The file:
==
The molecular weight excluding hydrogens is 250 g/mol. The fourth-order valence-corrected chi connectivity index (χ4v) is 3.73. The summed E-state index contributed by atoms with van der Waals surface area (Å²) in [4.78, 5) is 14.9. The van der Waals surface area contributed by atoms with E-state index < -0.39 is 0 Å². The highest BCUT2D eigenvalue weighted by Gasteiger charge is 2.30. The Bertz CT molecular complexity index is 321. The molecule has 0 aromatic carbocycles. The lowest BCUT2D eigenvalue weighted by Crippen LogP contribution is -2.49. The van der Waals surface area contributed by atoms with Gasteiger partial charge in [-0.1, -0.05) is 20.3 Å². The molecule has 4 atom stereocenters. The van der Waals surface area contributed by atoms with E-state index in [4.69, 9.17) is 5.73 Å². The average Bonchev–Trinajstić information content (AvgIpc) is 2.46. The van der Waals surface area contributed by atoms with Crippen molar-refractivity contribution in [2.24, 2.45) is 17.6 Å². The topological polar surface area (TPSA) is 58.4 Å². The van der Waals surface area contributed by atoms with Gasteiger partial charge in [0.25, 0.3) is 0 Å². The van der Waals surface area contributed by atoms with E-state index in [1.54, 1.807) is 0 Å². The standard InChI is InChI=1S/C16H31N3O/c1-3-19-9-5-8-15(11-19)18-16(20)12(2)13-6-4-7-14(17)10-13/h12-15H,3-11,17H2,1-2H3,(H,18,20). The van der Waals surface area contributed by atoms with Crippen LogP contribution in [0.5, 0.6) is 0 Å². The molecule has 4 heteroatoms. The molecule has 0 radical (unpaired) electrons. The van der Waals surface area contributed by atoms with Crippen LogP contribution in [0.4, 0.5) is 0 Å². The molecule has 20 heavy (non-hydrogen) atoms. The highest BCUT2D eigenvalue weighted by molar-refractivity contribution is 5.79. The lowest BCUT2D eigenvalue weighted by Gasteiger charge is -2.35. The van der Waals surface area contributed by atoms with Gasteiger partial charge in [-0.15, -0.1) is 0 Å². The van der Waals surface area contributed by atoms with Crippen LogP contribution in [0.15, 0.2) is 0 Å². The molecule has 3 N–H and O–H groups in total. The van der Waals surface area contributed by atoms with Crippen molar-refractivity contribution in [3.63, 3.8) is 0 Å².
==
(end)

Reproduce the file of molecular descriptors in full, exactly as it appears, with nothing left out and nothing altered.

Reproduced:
The molecular weight excluding hydrogens is 250 g/mol. The fourth-order valence-corrected chi connectivity index (χ4v) is 3.73. The summed E-state index contributed by atoms with van der Waals surface area (Å²) in [4.78, 5) is 14.9. The van der Waals surface area contributed by atoms with E-state index < -0.39 is 0 Å². The highest BCUT2D eigenvalue weighted by Gasteiger charge is 2.30. The Bertz CT molecular complexity index is 321. The molecule has 0 aromatic carbocycles. The lowest BCUT2D eigenvalue weighted by Crippen LogP contribution is -2.49. The van der Waals surface area contributed by atoms with Gasteiger partial charge in [-0.1, -0.05) is 20.3 Å². The molecule has 4 atom stereocenters. The van der Waals surface area contributed by atoms with E-state index in [4.69, 9.17) is 5.73 Å². The average Bonchev–Trinajstić information content (AvgIpc) is 2.46. The van der Waals surface area contributed by atoms with Crippen molar-refractivity contribution in [2.24, 2.45) is 17.6 Å². The topological polar surface area (TPSA) is 58.4 Å². The van der Waals surface area contributed by atoms with Gasteiger partial charge in [0.25, 0.3) is 0 Å². The van der Waals surface area contributed by atoms with E-state index in [1.54, 1.807) is 0 Å². The standard InChI is InChI=1S/C16H31N3O/c1-3-19-9-5-8-15(11-19)18-16(20)12(2)13-6-4-7-14(17)10-13/h12-15H,3-11,17H2,1-2H3,(H,18,20). The van der Waals surface area contributed by atoms with Crippen LogP contribution in [0.5, 0.6) is 0 Å². The molecule has 4 heteroatoms. The molecule has 0 radical (unpaired) electrons. The van der Waals surface area contributed by atoms with Crippen LogP contribution in [0.4, 0.5) is 0 Å². The molecule has 20 heavy (non-hydrogen) atoms. The highest BCUT2D eigenvalue weighted by molar-refractivity contribution is 5.79. The lowest BCUT2D eigenvalue weighted by Gasteiger charge is -2.35. The van der Waals surface area contributed by atoms with Gasteiger partial charge in [-0.15, -0.1) is 0 Å². The van der Waals surface area contributed by atoms with Crippen LogP contribution in [0.15, 0.2) is 0 Å². The molecule has 3 N–H and O–H groups in total. The van der Waals surface area contributed by atoms with Crippen molar-refractivity contribution in [3.63, 3.8) is 0 Å².